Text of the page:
Danger in the Mines


Hard rock mining was hard, dangerous work where death was a constant companion. Before caged elevators came into use miners were lowered hundreds of feet into the murky depths in a big steel bucket powered, by a “burro engine” which lowered the bucket on a long cable. A broken cable could send helpless miners tumbling hundreds of feet to their death. Cave-ins trapped them causing a slow death. The poisonous gasses that drifted through the tunnels were a silent killer. Since canaries couldn’t live long in the foul air, miners brought them down into the mines. When the bird died it was time to make a hasty exit. Rats also had a keen sense of danger. Like leaving a sinking ship, “when the rats turned tail so did the miner.”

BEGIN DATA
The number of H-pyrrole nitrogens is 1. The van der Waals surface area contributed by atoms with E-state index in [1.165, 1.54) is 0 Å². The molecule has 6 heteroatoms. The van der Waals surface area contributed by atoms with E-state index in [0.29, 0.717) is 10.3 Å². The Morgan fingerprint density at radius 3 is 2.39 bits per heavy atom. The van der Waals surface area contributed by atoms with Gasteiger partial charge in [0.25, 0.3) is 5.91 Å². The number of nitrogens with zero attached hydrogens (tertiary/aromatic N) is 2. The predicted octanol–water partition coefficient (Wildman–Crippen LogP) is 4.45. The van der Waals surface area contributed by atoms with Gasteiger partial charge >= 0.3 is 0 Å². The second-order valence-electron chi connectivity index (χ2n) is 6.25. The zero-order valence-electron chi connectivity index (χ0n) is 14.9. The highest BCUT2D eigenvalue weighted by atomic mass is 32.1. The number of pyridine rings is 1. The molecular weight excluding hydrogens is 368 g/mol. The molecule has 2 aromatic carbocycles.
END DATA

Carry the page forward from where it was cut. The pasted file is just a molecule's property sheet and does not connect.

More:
Mules could be prophetic. One time a mule headed out of the tunnel before the ore car was filled and when the miner went out to retrieve the animal the tunnel collapsed. The strike from a miners pick might open up a cavern of scalding water. Fires were common and the thing miners feared the most. When a miner started his shift he never know for certain if today might be his last.

Men who work where danger is a way of life have a tendency to embrace superstitions or habits that might seem strange to an outsider. For example miners believed it was bad luck for a woman to go into a mine. If a man’s clothes slipped off the hook in the change room he was going to fall off into a hole. Or, if a man’s lamp didn’t burn bright underground it meant above ground his wife was stepping out with another man.

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